Learn to “hit the ball better, not harder”; timeless advice from renowned coach John Jacobs. I’ve said it to many of my pupils over the years too. Yes, distance is an important component in playing good golf, but so many golfers go about chasing extra yards entirely incorrectly.
View extra yardage as a nice by-product of better technique, not the primary objective. Develop an efficient swing; one which produces good distance with little effort. That’s the opposite of what I regularly see - all sorts of heaving, straining and lunging - producing very modest results. Hitting a golf ball really shouldn't be that hard!
In a lesson, my favourite reaction is a pupil hitting a shot, looking up and saying in surprise “wow, that went a long way!”. That tells me that they’re on the right tracks with their swing. I'll often say to my pupils, "don't try to hit it a long way, but if it goes a long way, then great!".
When you start to hit the ball as far, or a little further, than before, but do so with less effort, then your swing is becoming more efficient.
The Effortless Feel
Many of you may recognise this experience. You’re playing a long par 4, there’s a pond in front of the green that you can’t carry so you decide to lay up. It’s 180 yards to the pond, so you pick your 6 iron which you normally hit around 160 yards. You make a smooth, low effort swing, strike the ball sweetly and, lo and behold, the ball almost reaches the pond. You think, how did that just happen?!
Well, the smoother swing (and the intention of making a smoother swing) helped you to coordinate the club with your body efficiently; your body didn't try to over power the swing. That allowed you to maintain good balance which, in turn, helped you to apply the club head to the ball effectively, so finding the sweet spot and thus transferring maximum energy into the ball.
The lack of tension freed up your arms, allowing them to swing fluidly. This allowed you to release the club head through the ball with good speed.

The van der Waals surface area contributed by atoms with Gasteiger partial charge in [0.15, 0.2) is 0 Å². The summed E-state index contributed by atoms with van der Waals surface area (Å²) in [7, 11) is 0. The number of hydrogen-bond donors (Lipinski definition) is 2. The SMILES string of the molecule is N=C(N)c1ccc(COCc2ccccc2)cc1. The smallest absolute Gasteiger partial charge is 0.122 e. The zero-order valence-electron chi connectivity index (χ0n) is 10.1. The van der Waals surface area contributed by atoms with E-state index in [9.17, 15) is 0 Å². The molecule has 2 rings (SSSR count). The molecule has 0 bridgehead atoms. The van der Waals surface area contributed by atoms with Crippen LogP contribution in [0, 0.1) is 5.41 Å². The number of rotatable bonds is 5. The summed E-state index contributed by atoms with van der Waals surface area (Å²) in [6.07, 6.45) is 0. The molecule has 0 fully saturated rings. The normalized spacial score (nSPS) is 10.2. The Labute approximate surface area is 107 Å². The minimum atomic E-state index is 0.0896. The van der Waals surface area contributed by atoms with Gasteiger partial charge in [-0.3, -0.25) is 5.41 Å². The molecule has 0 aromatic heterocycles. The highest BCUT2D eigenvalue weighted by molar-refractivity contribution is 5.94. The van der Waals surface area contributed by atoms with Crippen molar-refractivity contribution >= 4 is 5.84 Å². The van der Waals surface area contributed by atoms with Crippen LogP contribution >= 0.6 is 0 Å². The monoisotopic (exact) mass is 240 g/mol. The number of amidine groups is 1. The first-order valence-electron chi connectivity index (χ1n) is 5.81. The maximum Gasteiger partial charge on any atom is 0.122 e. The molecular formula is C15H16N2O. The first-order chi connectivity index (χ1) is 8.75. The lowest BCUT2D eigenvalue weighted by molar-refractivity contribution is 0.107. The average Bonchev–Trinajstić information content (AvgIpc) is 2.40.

Going for the Big Shot
Contrast that effortless feeling with another scenario you may recognise - taking on a big shot, maybe going for a green on a downwind par 4, or a par 5 in two. The mindset is, “I’m going to give this everything I’ve got”; instinctively you tense up, the arms don’t swing freely, the body gets too involved and tries to muscle the shot, your balance and coordination goes…and we know the result.
Our instinctive sense for producing power is often utterly counter productive to hitting the ball a long way.
Our brains and bodies associate power with force, therefore we ready and engage the muscles we’d use for providing force. But that’s the power we would use to, for example, heave furniture up a flight of stairs. Entirely wrong for golf.
Instead, we want tension free, fast muscles, to provide SPEED. It’s more akin to a badminton player snapping their racket through a shuttle cock. It’s faster, not harder.
Tense up, and we’re effectively hitting the brakes.
Years ago, I remember John Daly being asked his secrets to long driving. The man, who epitomised “Grip It and Rip It”, said the first thing he did was take a light grip on the club and loosen his arms. How many would have thought that lightness was one of the “Wild Thing's” keys?
Ever wondered how the ladies on the LPGA can drive past 250 yards? They might not be too good at moving furniture, but they certainly know how to move a golf ball effectively.
So, relax your arms, allow them to swing fluidly and in sync with your body, keep good balance, swing within yourself and let the club head release freely through impact. A proven formula for a low strain and powerful (fast) swing!